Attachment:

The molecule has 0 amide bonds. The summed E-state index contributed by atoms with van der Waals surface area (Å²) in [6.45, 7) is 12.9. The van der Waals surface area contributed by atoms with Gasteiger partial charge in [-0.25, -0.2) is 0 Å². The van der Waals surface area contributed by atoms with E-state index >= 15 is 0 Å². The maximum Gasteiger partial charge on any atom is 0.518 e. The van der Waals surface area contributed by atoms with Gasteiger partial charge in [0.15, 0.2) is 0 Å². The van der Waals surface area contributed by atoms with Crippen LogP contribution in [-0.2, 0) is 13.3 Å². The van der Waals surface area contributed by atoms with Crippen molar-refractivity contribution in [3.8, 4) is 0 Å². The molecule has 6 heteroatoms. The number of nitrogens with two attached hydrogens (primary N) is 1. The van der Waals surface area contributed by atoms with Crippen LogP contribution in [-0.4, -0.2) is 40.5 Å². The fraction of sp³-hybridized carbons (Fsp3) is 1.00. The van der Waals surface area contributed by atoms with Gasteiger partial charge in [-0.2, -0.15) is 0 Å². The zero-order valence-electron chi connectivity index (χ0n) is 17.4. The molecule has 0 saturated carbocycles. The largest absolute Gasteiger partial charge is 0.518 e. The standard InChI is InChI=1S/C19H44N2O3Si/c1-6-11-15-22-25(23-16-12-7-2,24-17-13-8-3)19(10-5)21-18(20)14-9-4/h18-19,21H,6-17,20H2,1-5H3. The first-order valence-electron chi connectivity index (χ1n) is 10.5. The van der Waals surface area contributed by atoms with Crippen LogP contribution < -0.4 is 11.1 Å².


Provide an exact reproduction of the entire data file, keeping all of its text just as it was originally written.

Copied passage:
The molecule has 0 amide bonds. The summed E-state index contributed by atoms with van der Waals surface area (Å²) in [6.45, 7) is 12.9. The van der Waals surface area contributed by atoms with Gasteiger partial charge in [-0.25, -0.2) is 0 Å². The van der Waals surface area contributed by atoms with E-state index >= 15 is 0 Å². The maximum Gasteiger partial charge on any atom is 0.518 e. The van der Waals surface area contributed by atoms with Gasteiger partial charge in [0.15, 0.2) is 0 Å². The van der Waals surface area contributed by atoms with Crippen LogP contribution in [-0.2, 0) is 13.3 Å². The van der Waals surface area contributed by atoms with Crippen molar-refractivity contribution in [3.8, 4) is 0 Å². The molecule has 6 heteroatoms. The number of nitrogens with two attached hydrogens (primary N) is 1. The van der Waals surface area contributed by atoms with Crippen LogP contribution in [-0.4, -0.2) is 40.5 Å². The fraction of sp³-hybridized carbons (Fsp3) is 1.00. The van der Waals surface area contributed by atoms with Gasteiger partial charge in [-0.2, -0.15) is 0 Å². The zero-order valence-electron chi connectivity index (χ0n) is 17.4. The molecule has 0 saturated carbocycles. The largest absolute Gasteiger partial charge is 0.518 e. The standard InChI is InChI=1S/C19H44N2O3Si/c1-6-11-15-22-25(23-16-12-7-2,24-17-13-8-3)19(10-5)21-18(20)14-9-4/h18-19,21H,6-17,20H2,1-5H3. The first-order valence-electron chi connectivity index (χ1n) is 10.5. The van der Waals surface area contributed by atoms with Crippen LogP contribution < -0.4 is 11.1 Å².